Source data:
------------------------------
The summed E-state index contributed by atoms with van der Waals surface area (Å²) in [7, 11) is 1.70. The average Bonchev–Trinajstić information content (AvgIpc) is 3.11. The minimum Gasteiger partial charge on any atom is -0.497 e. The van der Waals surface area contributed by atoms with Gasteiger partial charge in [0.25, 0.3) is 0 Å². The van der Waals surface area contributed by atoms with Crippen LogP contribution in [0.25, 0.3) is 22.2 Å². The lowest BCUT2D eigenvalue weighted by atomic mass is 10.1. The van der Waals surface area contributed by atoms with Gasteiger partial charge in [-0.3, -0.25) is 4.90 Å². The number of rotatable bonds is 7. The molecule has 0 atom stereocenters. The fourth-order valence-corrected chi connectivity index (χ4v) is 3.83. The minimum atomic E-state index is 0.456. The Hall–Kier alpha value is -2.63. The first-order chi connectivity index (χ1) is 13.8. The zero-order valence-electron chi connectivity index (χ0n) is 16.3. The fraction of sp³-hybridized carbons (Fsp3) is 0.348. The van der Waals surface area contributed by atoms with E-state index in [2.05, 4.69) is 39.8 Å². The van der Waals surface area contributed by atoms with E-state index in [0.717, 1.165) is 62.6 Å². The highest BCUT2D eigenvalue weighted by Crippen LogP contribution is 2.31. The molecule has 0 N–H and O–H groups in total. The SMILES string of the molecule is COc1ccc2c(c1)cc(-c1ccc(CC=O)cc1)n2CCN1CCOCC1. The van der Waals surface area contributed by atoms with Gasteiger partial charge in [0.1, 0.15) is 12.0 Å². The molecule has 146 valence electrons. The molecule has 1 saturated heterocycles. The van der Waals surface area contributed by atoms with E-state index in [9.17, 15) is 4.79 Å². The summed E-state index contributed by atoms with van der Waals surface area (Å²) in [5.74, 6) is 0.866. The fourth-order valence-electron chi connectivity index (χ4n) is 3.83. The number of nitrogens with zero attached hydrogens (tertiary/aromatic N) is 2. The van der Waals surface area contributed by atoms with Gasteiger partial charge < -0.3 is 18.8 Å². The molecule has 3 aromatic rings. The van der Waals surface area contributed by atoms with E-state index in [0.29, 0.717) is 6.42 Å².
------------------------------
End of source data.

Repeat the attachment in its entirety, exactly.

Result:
The summed E-state index contributed by atoms with van der Waals surface area (Å²) in [7, 11) is 1.70. The average Bonchev–Trinajstić information content (AvgIpc) is 3.11. The minimum Gasteiger partial charge on any atom is -0.497 e. The van der Waals surface area contributed by atoms with Gasteiger partial charge in [0.25, 0.3) is 0 Å². The van der Waals surface area contributed by atoms with Crippen LogP contribution in [0.25, 0.3) is 22.2 Å². The lowest BCUT2D eigenvalue weighted by atomic mass is 10.1. The van der Waals surface area contributed by atoms with Gasteiger partial charge in [-0.3, -0.25) is 4.90 Å². The number of rotatable bonds is 7. The molecule has 0 atom stereocenters. The fourth-order valence-corrected chi connectivity index (χ4v) is 3.83. The minimum atomic E-state index is 0.456. The Hall–Kier alpha value is -2.63. The first-order chi connectivity index (χ1) is 13.8. The zero-order valence-electron chi connectivity index (χ0n) is 16.3. The fraction of sp³-hybridized carbons (Fsp3) is 0.348. The van der Waals surface area contributed by atoms with E-state index in [2.05, 4.69) is 39.8 Å². The van der Waals surface area contributed by atoms with E-state index in [0.717, 1.165) is 62.6 Å². The highest BCUT2D eigenvalue weighted by Crippen LogP contribution is 2.31. The molecule has 0 N–H and O–H groups in total. The SMILES string of the molecule is COc1ccc2c(c1)cc(-c1ccc(CC=O)cc1)n2CCN1CCOCC1. The van der Waals surface area contributed by atoms with Gasteiger partial charge in [0.1, 0.15) is 12.0 Å². The molecule has 146 valence electrons. The molecule has 1 saturated heterocycles. The van der Waals surface area contributed by atoms with E-state index in [9.17, 15) is 4.79 Å². The summed E-state index contributed by atoms with van der Waals surface area (Å²) in [5.74, 6) is 0.866. The fourth-order valence-electron chi connectivity index (χ4n) is 3.83. The number of nitrogens with zero attached hydrogens (tertiary/aromatic N) is 2. The van der Waals surface area contributed by atoms with Gasteiger partial charge < -0.3 is 18.8 Å². The molecule has 3 aromatic rings. The van der Waals surface area contributed by atoms with E-state index in [0.29, 0.717) is 6.42 Å².